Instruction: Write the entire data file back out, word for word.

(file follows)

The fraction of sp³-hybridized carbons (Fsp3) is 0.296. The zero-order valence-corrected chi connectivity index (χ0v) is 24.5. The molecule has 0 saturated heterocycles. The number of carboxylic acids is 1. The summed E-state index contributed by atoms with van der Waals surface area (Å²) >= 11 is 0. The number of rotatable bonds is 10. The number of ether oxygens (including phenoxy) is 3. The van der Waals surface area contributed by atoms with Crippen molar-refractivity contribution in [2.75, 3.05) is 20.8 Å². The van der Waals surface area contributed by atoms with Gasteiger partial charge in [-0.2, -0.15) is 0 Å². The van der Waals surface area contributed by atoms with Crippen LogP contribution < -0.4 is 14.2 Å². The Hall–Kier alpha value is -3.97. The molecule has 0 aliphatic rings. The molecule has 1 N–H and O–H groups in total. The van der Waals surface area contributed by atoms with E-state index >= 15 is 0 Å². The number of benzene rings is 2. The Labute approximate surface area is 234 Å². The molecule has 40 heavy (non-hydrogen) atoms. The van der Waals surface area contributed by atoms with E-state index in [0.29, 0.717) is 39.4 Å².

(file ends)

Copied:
The fraction of sp³-hybridized carbons (Fsp3) is 0.296. The zero-order valence-corrected chi connectivity index (χ0v) is 24.5. The molecule has 0 saturated heterocycles. The number of carboxylic acids is 1. The summed E-state index contributed by atoms with van der Waals surface area (Å²) >= 11 is 0. The number of rotatable bonds is 10. The number of ether oxygens (including phenoxy) is 3. The van der Waals surface area contributed by atoms with Crippen molar-refractivity contribution in [2.75, 3.05) is 20.8 Å². The van der Waals surface area contributed by atoms with Gasteiger partial charge in [-0.2, -0.15) is 0 Å². The van der Waals surface area contributed by atoms with Crippen LogP contribution < -0.4 is 14.2 Å². The Hall–Kier alpha value is -3.97. The molecule has 0 aliphatic rings. The molecule has 1 N–H and O–H groups in total. The van der Waals surface area contributed by atoms with E-state index >= 15 is 0 Å². The number of benzene rings is 2. The Labute approximate surface area is 234 Å². The molecule has 40 heavy (non-hydrogen) atoms. The van der Waals surface area contributed by atoms with E-state index in [0.29, 0.717) is 39.4 Å².